Steve Fuller, professor of social epistemology at Warwick, writes today in the Times Higher Education that we need Roman-style dictators to lead our academic institutions in the current cultural moment and political climate:
This probably sounds vaguely threatening and, to a certain extent, it is meant to be. In the first instance, a Caesar of university leadership must be a proven academic who can command the respect of other academics (just as the Roman dictator had to command the respect of the other magistrates). But academic Caesars must also be consummate politicians. They must know the strengths and, especially, the weaknesses of their colleagues, so that they can divide and rule, impose their will and get some radical things done.
Yes, it sounds threatening. It also sounds utterly pragmatic. And it sounds like a place most of us wouldn’t like to teach.
Some of Fuller’s goals (financial stability, enfranchising alumni) are very attractive, even in my own, relatively small theological training institution. But surely there are wiser, more principled – and more theologically reflective – ways to proceed.
Fuller’s points about knowledge for the ‘public good’ and even the ‘vulgarisation of knowledge’ are surely worth considering, especially when we’re talking about Christian theology and Gospel ministry. But I’m sceptical of the values driving his strategic vision for increasing access to knowledge and re-imagining university level education in this country. Moreover, there are cautions here for theological college and church ‘leaders’ – I’d suggest Caesar is not the first-century ‘king’ we want to emulate.
Ben Brabon of the Higher Education Academy (UK) has recently written about ways to help students master academic writing through creative, consistent support. In his post on “Writing in the Mouth” he writes
By facilitating opportunities for students to read, write, structure, critically analyse and revise together (using collaborative technologies such as Peerwise), academic writing skills can be positively nurtured.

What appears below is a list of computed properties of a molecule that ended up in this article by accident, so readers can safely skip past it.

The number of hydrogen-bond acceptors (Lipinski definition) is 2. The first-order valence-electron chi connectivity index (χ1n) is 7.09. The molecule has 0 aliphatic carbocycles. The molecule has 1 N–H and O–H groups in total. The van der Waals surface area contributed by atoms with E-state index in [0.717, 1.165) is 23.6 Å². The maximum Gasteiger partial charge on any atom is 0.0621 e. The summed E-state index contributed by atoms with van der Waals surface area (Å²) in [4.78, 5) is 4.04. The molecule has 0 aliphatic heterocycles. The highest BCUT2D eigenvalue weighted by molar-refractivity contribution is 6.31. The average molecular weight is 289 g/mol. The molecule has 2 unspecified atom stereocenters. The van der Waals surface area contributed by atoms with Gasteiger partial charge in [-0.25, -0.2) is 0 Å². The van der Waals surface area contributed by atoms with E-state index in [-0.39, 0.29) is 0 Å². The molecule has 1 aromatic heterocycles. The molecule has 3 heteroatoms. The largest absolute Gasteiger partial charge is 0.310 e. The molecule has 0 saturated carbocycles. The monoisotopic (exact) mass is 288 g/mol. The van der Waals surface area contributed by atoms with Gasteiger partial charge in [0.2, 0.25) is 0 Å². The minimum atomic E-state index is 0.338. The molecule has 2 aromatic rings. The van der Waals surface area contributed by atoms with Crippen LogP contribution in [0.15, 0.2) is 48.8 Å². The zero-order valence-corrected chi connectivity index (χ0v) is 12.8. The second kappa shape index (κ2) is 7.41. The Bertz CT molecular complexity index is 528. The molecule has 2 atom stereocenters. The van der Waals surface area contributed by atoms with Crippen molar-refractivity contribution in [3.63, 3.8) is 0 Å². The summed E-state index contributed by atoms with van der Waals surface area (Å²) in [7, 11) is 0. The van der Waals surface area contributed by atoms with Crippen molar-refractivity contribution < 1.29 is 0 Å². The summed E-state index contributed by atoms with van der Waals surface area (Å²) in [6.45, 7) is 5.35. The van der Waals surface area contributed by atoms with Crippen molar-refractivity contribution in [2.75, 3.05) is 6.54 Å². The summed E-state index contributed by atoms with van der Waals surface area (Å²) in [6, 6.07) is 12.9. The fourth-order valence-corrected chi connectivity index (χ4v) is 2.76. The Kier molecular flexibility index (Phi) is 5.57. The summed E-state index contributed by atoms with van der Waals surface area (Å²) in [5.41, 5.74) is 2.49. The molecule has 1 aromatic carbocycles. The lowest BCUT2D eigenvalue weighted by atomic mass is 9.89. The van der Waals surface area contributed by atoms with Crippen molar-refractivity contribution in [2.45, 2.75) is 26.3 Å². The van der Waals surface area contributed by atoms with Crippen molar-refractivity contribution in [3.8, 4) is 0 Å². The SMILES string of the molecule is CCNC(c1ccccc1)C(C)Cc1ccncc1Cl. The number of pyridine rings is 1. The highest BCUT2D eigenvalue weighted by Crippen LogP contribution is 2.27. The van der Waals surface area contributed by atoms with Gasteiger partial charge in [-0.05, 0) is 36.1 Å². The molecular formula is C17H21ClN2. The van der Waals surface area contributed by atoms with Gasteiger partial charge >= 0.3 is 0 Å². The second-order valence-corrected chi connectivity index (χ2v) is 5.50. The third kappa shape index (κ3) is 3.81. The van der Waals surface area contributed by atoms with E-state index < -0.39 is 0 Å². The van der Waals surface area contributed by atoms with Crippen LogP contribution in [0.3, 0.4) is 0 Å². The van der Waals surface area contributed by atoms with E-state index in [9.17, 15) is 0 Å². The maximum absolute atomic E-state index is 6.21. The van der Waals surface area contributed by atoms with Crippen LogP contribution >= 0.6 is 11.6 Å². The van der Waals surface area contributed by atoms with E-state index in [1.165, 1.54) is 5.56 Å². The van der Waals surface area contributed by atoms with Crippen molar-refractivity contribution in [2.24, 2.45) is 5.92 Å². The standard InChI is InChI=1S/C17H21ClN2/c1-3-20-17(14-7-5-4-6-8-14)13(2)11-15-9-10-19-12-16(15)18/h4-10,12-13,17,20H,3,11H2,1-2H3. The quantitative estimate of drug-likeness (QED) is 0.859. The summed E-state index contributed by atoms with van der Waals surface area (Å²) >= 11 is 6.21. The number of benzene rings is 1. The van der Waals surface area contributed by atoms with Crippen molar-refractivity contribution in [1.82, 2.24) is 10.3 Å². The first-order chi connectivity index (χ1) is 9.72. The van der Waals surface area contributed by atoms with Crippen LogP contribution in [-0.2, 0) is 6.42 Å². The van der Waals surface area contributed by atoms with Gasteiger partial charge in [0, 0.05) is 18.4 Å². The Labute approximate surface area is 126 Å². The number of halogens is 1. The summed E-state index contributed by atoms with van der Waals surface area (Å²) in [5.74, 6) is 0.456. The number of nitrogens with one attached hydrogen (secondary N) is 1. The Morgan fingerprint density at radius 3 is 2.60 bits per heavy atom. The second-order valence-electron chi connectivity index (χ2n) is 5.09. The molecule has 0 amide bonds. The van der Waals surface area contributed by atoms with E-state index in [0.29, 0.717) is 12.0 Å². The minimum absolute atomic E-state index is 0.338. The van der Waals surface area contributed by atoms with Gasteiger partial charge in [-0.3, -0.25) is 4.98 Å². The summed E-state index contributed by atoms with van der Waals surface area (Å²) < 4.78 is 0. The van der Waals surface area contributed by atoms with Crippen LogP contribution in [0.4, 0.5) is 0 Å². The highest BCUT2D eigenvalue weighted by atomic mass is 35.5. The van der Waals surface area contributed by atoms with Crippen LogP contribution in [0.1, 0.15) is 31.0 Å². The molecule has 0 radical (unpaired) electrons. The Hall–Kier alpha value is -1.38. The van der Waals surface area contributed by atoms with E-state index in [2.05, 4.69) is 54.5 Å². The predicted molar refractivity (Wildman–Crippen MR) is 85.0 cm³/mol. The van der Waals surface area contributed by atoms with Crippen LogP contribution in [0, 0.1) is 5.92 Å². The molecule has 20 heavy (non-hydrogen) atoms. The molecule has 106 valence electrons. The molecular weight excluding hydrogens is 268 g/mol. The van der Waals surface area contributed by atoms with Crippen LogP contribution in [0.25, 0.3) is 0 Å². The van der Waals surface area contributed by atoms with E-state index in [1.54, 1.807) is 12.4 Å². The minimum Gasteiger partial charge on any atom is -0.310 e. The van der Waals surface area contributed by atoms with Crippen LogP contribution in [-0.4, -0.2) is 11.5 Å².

In Bill Reading’s analysis of the “posthistorical” university, it is “the administrator rather than the professor” who is the “central figure” in what is fast becoming a “transnational bureaucratic corporation.” William Deresiewicz calls this “administrative elephantiasis.” Similarly, Benjamin Ginsberg, in the The Fall of the Faculty: The Rise of the All-Administrative University and Why It Matters, writes,
‘Every year, hosts of administrators and staffers are added to college and university payrolls, even as schools claim to be battling budget crises that are forcing them to reduce the size of their full-time faculties. As a result, universities are filled with armies of functionaries – the vice presidents, provosts, associate provosts, vice provosts, assistant provosts, deans, deanlets, deanlings, each commanding staffers and assistants – who, more and more, direct the operations of every school.’
Particularly striking is Ginsberg’s analysis of universities’ strategic plans which, rather than identifying unique strengths and future directions, are nearly identical. He concludes that the point is “not the plan but the process”: an “assertion of leadership” and the erosion of the power of the faculty. It is the appearance of process that counts. Stefan Collini comments that the “fallacy of accountability” is “the belief that the process of reporting on an activity in the approved form provides some guarantee that something worthwhile has been properly done.”
Maggie Berg and Barbara K. Seeber, The Slow Professor: Challenging the Culture of Speed in the Academy (Toronto: University of Toronto Press, 2016), 4-5.